Carboxylic acid groups impart hydrophilicity and ionizable moieties to polyamide membranes for desalination, hence influencing water and ion transport through the material. Model polyamide films were synthesized via molecular layer-by-layer (mLbL) deposition on planar substrates to study the formation process of these materials and overcome the chemical and topological inhomogeneity inherent to conventional interfacially polymerized polyamide membranes. The carboxylic acid content in these model films was characterized using Fourier transform infrared (FTIR) spectroscopy by quantifying the C=O band at 1718 cm-1. The concentration of carboxylic acid groups decreased as the thickness of the membrane increased, suggestive of an increase in cross-link density as the polyamide network develops. For the thinnest molecular layer-by-layer samples, the carboxylic acid concentration for films on gold was 0.35 mmol g-1, whereas analogous films on silicon had an acid content of 0.56 mmol g-1, indicating a clear influence of the substrate on the initial network formation. As the thickness of the membrane increased, the influence of the substrate and initial layer growth became less significant as the carboxylic acid concentration on both substrates reached a value of 0.12 mmol g-1. We demonstrate that FTIR spectroscopy is a practical and accessible way to quantify the carboxylic acid content in these types of extremely thin polyamide membranes to help quantify network formation in these materials.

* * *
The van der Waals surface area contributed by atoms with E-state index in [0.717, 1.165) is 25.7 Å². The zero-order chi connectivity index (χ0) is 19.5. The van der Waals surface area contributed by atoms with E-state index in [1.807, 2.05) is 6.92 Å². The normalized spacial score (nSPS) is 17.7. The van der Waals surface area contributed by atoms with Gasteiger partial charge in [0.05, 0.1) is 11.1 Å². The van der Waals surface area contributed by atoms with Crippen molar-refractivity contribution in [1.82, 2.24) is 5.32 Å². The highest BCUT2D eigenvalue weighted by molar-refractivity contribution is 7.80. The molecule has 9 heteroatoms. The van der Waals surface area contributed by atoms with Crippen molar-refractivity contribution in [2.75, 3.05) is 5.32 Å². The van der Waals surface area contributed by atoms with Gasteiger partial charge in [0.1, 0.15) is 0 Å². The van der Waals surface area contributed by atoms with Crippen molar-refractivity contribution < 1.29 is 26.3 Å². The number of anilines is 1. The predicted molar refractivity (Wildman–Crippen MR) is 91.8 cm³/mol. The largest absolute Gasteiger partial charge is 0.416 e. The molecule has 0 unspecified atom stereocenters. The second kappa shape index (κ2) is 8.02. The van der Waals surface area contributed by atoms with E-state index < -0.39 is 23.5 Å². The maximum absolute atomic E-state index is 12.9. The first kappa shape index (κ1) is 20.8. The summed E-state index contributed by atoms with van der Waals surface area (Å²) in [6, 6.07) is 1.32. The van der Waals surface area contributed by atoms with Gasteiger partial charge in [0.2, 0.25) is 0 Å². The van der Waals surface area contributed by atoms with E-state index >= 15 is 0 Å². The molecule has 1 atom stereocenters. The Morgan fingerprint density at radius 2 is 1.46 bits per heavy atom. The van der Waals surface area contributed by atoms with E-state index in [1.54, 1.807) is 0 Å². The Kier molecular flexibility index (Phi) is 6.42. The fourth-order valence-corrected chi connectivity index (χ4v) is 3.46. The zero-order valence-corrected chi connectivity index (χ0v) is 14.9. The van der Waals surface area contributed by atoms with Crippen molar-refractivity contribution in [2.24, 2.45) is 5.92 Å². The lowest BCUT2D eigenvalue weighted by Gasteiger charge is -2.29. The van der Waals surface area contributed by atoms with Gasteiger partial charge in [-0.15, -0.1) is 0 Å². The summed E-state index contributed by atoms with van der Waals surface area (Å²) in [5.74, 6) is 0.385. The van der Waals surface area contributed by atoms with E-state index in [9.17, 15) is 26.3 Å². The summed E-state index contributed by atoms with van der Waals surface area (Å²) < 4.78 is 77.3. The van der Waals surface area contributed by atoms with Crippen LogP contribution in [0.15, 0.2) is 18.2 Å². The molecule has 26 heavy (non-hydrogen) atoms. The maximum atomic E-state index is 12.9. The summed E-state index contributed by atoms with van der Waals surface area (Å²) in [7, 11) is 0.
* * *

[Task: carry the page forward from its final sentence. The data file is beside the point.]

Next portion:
All Science Journal Classification (ASJC) codes
- Organic Chemistry
- Polymers and Plastics
- Inorganic Chemistry
- Materials Chemistry